Monday, November 17, 2008

The trauma of business school rankings

Apparently Business Week released their business school rankings last Thursday. Although I had their blog on my RSS reader, I hadn’t heard about it until today when a friend of a friend had to cancel a meeting due to a college-wide crisis brought on by a traumatic fall in the rankings.

In the new rankings, Chicago repeated at #1. This time, it’s with the donation by stock fund manager and alumnus David Booth, that renamed it the “University of Chicago Booth School of Business.” (“Chicago Booth” for short.). The gift “is valued at $300 million” although that seems to include some pledges and NPV calculations that make it different from $300m cash.

There are a lot of rankings for full-time MBA programs: Business Week, US News, the Financial Times and (most recently) the Wall Street Journal. Although I’ve seen schools tout the one that makes them look best (UCI was once a fan of the FT list), my sense is that Business Week carries the most weight in the US and the FT everywhere else.

They nominally use similar constructs: input quality, output quality, faculty quality. But how they operationalize that may differ: for example, Business Week measures both pre- and post-MBA pay, which is fascinating because (they report) Wharton grads go from $80k to $120k but Darmouth grads climb from $65k to $115k.

There are some important differences. The FT uses the most transparent measure of faculty quality, by counting research articles in a well-known list of "Top 40” journals. The WSJ (working with Harris Interactive) puts a heavy emphasis on recruiters, allowing them to punish the snotty, self-important (but probably smarter) hotshots at schools like Harvard and Stanford.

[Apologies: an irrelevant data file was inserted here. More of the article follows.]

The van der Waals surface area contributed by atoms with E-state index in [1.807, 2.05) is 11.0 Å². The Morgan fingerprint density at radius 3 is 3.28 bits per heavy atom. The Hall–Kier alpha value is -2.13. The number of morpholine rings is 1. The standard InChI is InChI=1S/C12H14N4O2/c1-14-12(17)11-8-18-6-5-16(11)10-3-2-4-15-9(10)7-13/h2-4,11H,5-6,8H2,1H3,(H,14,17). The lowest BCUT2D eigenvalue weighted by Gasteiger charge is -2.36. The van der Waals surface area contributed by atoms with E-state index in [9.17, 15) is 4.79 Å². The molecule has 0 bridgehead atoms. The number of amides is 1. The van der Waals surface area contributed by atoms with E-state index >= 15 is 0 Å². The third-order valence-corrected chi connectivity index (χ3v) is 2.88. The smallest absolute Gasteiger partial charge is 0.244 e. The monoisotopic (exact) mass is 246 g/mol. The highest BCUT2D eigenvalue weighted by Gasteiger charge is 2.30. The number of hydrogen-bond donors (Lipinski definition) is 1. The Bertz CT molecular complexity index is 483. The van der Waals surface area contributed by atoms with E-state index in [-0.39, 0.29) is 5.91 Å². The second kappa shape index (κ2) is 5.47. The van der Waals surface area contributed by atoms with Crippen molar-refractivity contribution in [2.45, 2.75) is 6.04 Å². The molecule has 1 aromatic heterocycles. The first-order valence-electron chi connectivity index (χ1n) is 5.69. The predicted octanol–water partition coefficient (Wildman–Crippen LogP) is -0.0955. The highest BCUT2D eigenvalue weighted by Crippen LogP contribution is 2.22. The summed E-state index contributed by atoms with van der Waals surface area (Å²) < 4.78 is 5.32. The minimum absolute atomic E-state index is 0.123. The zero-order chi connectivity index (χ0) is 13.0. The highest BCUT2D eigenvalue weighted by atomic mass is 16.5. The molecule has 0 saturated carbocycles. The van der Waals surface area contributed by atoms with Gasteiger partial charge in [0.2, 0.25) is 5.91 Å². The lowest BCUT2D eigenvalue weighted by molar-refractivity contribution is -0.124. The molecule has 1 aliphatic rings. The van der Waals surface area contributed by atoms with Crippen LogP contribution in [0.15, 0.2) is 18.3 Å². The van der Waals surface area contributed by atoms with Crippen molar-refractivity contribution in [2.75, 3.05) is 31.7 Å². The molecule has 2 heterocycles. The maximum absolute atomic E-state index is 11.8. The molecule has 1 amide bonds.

The face validity of some is also more suspect than others. Normally Harvard and Stanford are vying for #1 — both in the reports and in the minds of b-school academics — but Harvard has been #4 or #5 most of the past few years and Stanford has rarely cracked the top five. (This informal reputation does tend to lag by several years changes in the real world). The WSJ rankings are hard to figure out.

The FT had the advantage of being the only study that put European schools on the same scale as the Americans, to provide some elements of comparability. In 2000, Business Week has added international rankings, but not on the same scale. They have the usual suspects — INSEAD, Western Ontario, London, adding fast-rising IESE from nowhere to the #2 spot. Still, the decision to rank Queen’s ahead of Western Ontario

Business Week helpfully provides a table of the biennial rankings over the past 20 years, which nicely proves a point I’ve been trying to make for eight years. When I visit a top 50 b-school, I find rankings are always a concern. When I hear some dean (or faculty member or donor) say “we’re going to get into the Business Week top 30” (or the US News top 25 or top 50), my question is always: “who’s going to volunteer to leave?”

This year, four schools added to the list: SMU (#18), BYU (#22), UW Seattle (#27) and Georgia Tech (#29). All are informally considered top 50 schools, and both SMU and Tech had been in the BW rankings before. To make room for these four schools, four also left the top 30: Georgetown (top 30 for 4 of the past 5 surveys), Michigan State (3 of 5), Purdue (6 of 8) and Rochester (6 of 11).

Looking at the list, I would expect 2 or 3 of the schools ranked #23-30 will be gone in 2010, but otherwise the same cast will be jockeying for position among the each other.

Is this healthy? Does it matter? It certainly has consequences: I predict that at least one (probably two) of the four deans will be forced to resign in the next year. But do these metrics make schools better? Probably not — schools are now “teaching to the test” in hopes of improving their scores on the various metrics.

Still, I don’t see the b-school deans calling for a boycott of rankings the way law school deans have. Accountability and external metrics — however flawed — force organizations to be more effective and/or more efficient. Plus there’s the “prisoner’s dilemma” — if the top 10 schools unilaterally disarm, then schools #11-20 will exploit that to become the new top 10. The lawyers think they can organize collective action to destroy the rankings, but I think they ought to go back and read their Mancur Olson.

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